To get an idea of the first chordates, today we can look to animals such as the lancelet (known as Amphioxus or Branchiostoma). Lancelets look a bit like tiny, primitive fishes without fins. They swim by undulating their body from side to side.

A semi-transparent looking fish with no fins on a dark background
Branchiostoma lanceolatum, a type of lancelet.
Hans Hillewaert/Wikimedia Commons, CC BY-SA

Next come those with well organised heads (craniates), and those in which the notochord is replaced by a backbone in adults (vertebrates).

A backbone is built of individual segmented bones (vertebrae) which fit together in a specific interlocking pattern. We have a few tantalising fossils representing the earliest known examples of vertebrates, such as Metaspriggina known from Canada, or Haikouichthys from China in rocks more than 500 million years old.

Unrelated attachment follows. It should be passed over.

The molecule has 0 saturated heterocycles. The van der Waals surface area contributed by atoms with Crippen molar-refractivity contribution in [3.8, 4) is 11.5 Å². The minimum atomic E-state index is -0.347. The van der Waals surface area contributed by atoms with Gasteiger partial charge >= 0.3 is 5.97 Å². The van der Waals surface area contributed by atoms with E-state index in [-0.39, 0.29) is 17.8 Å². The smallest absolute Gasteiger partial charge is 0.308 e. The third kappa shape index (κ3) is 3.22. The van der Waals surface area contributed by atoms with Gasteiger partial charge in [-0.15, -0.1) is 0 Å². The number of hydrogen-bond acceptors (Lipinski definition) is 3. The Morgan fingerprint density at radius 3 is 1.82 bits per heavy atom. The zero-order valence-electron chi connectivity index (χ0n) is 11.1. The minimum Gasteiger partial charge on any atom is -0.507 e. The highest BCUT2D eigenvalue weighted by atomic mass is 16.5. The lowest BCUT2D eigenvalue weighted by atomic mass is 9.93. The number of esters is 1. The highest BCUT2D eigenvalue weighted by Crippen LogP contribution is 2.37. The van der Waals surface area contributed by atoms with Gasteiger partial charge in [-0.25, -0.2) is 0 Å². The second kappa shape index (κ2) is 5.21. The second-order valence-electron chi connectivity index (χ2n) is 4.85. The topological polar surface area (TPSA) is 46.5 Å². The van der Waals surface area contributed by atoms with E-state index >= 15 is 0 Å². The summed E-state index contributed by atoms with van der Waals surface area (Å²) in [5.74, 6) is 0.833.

So, whether it be your large brain and broad pelvis from walking around upright, skull with a single opening and bony arch, your fingers, toes, teeth or spinal cord, we humans share many ancient features in our bodies.

And so, in the words of the poet and activist Maya Angelou, it may be worth remembering that we are more alike than we are unalike.The Conversation

Alice Clement, Research Associate in the College of Science and Engineering, Flinders University

This article is republished from The Conversation under a Creative Commons license. Read the original article.